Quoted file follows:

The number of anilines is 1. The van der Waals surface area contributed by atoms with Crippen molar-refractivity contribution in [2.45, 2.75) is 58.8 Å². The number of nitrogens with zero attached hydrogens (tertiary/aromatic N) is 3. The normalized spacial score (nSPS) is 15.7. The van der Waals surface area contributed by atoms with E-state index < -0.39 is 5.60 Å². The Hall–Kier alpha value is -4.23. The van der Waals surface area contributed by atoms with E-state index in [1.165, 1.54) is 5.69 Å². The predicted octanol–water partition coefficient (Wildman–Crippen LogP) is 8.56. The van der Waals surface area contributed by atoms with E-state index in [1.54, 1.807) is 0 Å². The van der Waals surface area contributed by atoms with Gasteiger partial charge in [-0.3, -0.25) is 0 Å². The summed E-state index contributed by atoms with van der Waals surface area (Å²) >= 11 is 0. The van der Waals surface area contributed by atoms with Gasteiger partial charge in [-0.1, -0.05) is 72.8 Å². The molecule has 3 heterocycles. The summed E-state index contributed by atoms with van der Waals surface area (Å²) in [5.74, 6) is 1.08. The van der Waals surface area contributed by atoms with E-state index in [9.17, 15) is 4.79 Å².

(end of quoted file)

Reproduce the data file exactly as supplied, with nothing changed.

The number of anilines is 1. The van der Waals surface area contributed by atoms with Crippen molar-refractivity contribution in [2.45, 2.75) is 58.8 Å². The number of nitrogens with zero attached hydrogens (tertiary/aromatic N) is 3. The normalized spacial score (nSPS) is 15.7. The van der Waals surface area contributed by atoms with E-state index < -0.39 is 5.60 Å². The Hall–Kier alpha value is -4.23. The van der Waals surface area contributed by atoms with E-state index in [1.165, 1.54) is 5.69 Å². The predicted octanol–water partition coefficient (Wildman–Crippen LogP) is 8.56. The van der Waals surface area contributed by atoms with E-state index in [1.54, 1.807) is 0 Å². The van der Waals surface area contributed by atoms with Gasteiger partial charge in [-0.3, -0.25) is 0 Å². The summed E-state index contributed by atoms with van der Waals surface area (Å²) >= 11 is 0. The van der Waals surface area contributed by atoms with Gasteiger partial charge in [-0.1, -0.05) is 72.8 Å². The molecule has 3 heterocycles. The summed E-state index contributed by atoms with van der Waals surface area (Å²) in [5.74, 6) is 1.08. The van der Waals surface area contributed by atoms with E-state index in [9.17, 15) is 4.79 Å².